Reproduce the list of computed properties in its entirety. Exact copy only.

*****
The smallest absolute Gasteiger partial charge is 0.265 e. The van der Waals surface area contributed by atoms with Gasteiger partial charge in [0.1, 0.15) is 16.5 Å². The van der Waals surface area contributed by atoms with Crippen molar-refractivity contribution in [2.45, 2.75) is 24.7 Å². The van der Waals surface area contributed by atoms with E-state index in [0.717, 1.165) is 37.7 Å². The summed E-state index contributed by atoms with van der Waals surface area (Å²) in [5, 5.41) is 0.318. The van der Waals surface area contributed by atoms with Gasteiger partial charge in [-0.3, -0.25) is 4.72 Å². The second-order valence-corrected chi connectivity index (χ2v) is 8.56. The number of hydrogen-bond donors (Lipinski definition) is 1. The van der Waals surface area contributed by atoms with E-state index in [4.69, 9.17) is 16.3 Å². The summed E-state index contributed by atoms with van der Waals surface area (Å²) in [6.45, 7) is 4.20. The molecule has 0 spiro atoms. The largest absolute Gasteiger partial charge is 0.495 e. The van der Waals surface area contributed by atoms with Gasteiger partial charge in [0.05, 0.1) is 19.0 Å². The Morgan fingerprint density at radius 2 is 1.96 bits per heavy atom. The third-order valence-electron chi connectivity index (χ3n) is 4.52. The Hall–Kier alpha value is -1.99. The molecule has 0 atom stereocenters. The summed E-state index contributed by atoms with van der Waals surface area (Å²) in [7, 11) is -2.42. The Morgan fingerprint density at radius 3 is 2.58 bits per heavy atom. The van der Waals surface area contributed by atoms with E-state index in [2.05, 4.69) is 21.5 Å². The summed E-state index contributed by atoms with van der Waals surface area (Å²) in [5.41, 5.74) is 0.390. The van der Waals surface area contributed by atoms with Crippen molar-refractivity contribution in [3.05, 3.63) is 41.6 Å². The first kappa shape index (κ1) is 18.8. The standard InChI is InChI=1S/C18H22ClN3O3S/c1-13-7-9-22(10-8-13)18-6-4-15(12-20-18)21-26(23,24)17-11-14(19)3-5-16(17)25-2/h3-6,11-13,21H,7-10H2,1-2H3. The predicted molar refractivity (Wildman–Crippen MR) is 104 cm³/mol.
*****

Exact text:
The smallest absolute Gasteiger partial charge is 0.265 e. The van der Waals surface area contributed by atoms with Gasteiger partial charge in [0.1, 0.15) is 16.5 Å². The van der Waals surface area contributed by atoms with Crippen molar-refractivity contribution in [2.45, 2.75) is 24.7 Å². The van der Waals surface area contributed by atoms with E-state index in [0.717, 1.165) is 37.7 Å². The summed E-state index contributed by atoms with van der Waals surface area (Å²) in [5, 5.41) is 0.318. The van der Waals surface area contributed by atoms with Gasteiger partial charge in [-0.3, -0.25) is 4.72 Å². The second-order valence-corrected chi connectivity index (χ2v) is 8.56. The number of hydrogen-bond donors (Lipinski definition) is 1. The van der Waals surface area contributed by atoms with E-state index in [4.69, 9.17) is 16.3 Å². The summed E-state index contributed by atoms with van der Waals surface area (Å²) in [6.45, 7) is 4.20. The molecule has 0 spiro atoms. The largest absolute Gasteiger partial charge is 0.495 e. The van der Waals surface area contributed by atoms with Gasteiger partial charge in [0.05, 0.1) is 19.0 Å². The Morgan fingerprint density at radius 2 is 1.96 bits per heavy atom. The third-order valence-electron chi connectivity index (χ3n) is 4.52. The Hall–Kier alpha value is -1.99. The molecule has 0 atom stereocenters. The summed E-state index contributed by atoms with van der Waals surface area (Å²) in [7, 11) is -2.42. The Morgan fingerprint density at radius 3 is 2.58 bits per heavy atom. The van der Waals surface area contributed by atoms with E-state index in [2.05, 4.69) is 21.5 Å². The summed E-state index contributed by atoms with van der Waals surface area (Å²) in [5.41, 5.74) is 0.390. The van der Waals surface area contributed by atoms with Crippen molar-refractivity contribution in [3.05, 3.63) is 41.6 Å². The first kappa shape index (κ1) is 18.8. The standard InChI is InChI=1S/C18H22ClN3O3S/c1-13-7-9-22(10-8-13)18-6-4-15(12-20-18)21-26(23,24)17-11-14(19)3-5-16(17)25-2/h3-6,11-13,21H,7-10H2,1-2H3. The predicted molar refractivity (Wildman–Crippen MR) is 104 cm³/mol.